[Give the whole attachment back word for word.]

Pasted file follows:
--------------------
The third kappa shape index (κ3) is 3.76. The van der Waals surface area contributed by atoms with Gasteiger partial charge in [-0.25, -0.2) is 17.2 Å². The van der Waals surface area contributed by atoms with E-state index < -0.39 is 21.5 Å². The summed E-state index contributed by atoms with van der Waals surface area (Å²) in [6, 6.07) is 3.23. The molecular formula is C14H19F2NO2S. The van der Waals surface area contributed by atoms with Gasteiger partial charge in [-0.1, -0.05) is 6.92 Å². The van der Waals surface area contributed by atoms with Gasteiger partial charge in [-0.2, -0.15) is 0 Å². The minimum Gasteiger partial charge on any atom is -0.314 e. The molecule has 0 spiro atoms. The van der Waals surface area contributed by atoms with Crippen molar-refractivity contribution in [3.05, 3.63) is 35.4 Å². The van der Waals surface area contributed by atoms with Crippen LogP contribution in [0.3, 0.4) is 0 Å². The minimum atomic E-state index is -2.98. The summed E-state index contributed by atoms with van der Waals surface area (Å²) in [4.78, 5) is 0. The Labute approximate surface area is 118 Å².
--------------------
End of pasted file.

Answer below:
The third kappa shape index (κ3) is 3.76. The van der Waals surface area contributed by atoms with Gasteiger partial charge in [-0.25, -0.2) is 17.2 Å². The van der Waals surface area contributed by atoms with E-state index < -0.39 is 21.5 Å². The summed E-state index contributed by atoms with van der Waals surface area (Å²) in [6, 6.07) is 3.23. The molecular formula is C14H19F2NO2S. The van der Waals surface area contributed by atoms with Gasteiger partial charge in [-0.1, -0.05) is 6.92 Å². The van der Waals surface area contributed by atoms with Gasteiger partial charge in [-0.2, -0.15) is 0 Å². The minimum Gasteiger partial charge on any atom is -0.314 e. The molecule has 0 spiro atoms. The van der Waals surface area contributed by atoms with Crippen molar-refractivity contribution in [3.05, 3.63) is 35.4 Å². The van der Waals surface area contributed by atoms with Crippen LogP contribution in [0.3, 0.4) is 0 Å². The minimum atomic E-state index is -2.98. The summed E-state index contributed by atoms with van der Waals surface area (Å²) in [4.78, 5) is 0. The Labute approximate surface area is 118 Å².